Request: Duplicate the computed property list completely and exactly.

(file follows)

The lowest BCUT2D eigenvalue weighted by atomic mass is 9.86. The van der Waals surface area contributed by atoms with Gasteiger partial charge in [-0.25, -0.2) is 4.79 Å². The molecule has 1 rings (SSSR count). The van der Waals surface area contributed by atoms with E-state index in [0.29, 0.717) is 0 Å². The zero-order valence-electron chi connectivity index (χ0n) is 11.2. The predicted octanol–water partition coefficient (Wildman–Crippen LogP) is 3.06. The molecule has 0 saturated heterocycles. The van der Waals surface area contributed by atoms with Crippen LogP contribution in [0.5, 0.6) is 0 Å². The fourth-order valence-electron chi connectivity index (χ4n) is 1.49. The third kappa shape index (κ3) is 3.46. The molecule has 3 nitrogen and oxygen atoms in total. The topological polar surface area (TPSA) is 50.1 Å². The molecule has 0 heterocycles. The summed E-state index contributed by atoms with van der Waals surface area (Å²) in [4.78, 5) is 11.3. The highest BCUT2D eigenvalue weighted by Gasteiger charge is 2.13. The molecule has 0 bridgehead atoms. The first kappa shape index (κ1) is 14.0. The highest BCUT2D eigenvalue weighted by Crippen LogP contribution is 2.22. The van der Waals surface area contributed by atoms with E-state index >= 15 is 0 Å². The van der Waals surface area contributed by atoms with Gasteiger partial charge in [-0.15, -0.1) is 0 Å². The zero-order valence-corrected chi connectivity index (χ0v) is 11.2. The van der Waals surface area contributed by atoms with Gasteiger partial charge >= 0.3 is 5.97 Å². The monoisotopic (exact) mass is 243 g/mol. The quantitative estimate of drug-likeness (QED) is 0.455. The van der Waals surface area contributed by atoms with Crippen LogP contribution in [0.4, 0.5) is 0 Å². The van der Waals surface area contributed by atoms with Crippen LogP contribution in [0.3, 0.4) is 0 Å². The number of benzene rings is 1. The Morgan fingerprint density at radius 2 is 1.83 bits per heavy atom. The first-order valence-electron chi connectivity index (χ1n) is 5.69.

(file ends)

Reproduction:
The lowest BCUT2D eigenvalue weighted by atomic mass is 9.86. The van der Waals surface area contributed by atoms with Gasteiger partial charge in [-0.25, -0.2) is 4.79 Å². The molecule has 1 rings (SSSR count). The van der Waals surface area contributed by atoms with E-state index in [0.29, 0.717) is 0 Å². The zero-order valence-electron chi connectivity index (χ0n) is 11.2. The predicted octanol–water partition coefficient (Wildman–Crippen LogP) is 3.06. The molecule has 0 saturated heterocycles. The van der Waals surface area contributed by atoms with Crippen LogP contribution in [0.5, 0.6) is 0 Å². The fourth-order valence-electron chi connectivity index (χ4n) is 1.49. The third kappa shape index (κ3) is 3.46. The molecule has 3 nitrogen and oxygen atoms in total. The topological polar surface area (TPSA) is 50.1 Å². The molecule has 0 heterocycles. The summed E-state index contributed by atoms with van der Waals surface area (Å²) in [4.78, 5) is 11.3. The highest BCUT2D eigenvalue weighted by Gasteiger charge is 2.13. The molecule has 0 bridgehead atoms. The first kappa shape index (κ1) is 14.0. The highest BCUT2D eigenvalue weighted by Crippen LogP contribution is 2.22. The van der Waals surface area contributed by atoms with E-state index >= 15 is 0 Å². The van der Waals surface area contributed by atoms with Gasteiger partial charge in [-0.15, -0.1) is 0 Å². The zero-order valence-corrected chi connectivity index (χ0v) is 11.2. The van der Waals surface area contributed by atoms with Gasteiger partial charge >= 0.3 is 5.97 Å². The monoisotopic (exact) mass is 243 g/mol. The quantitative estimate of drug-likeness (QED) is 0.455. The van der Waals surface area contributed by atoms with Crippen LogP contribution in [0.4, 0.5) is 0 Å². The van der Waals surface area contributed by atoms with Crippen LogP contribution in [0.3, 0.4) is 0 Å². The number of benzene rings is 1. The Morgan fingerprint density at radius 2 is 1.83 bits per heavy atom. The first-order valence-electron chi connectivity index (χ1n) is 5.69.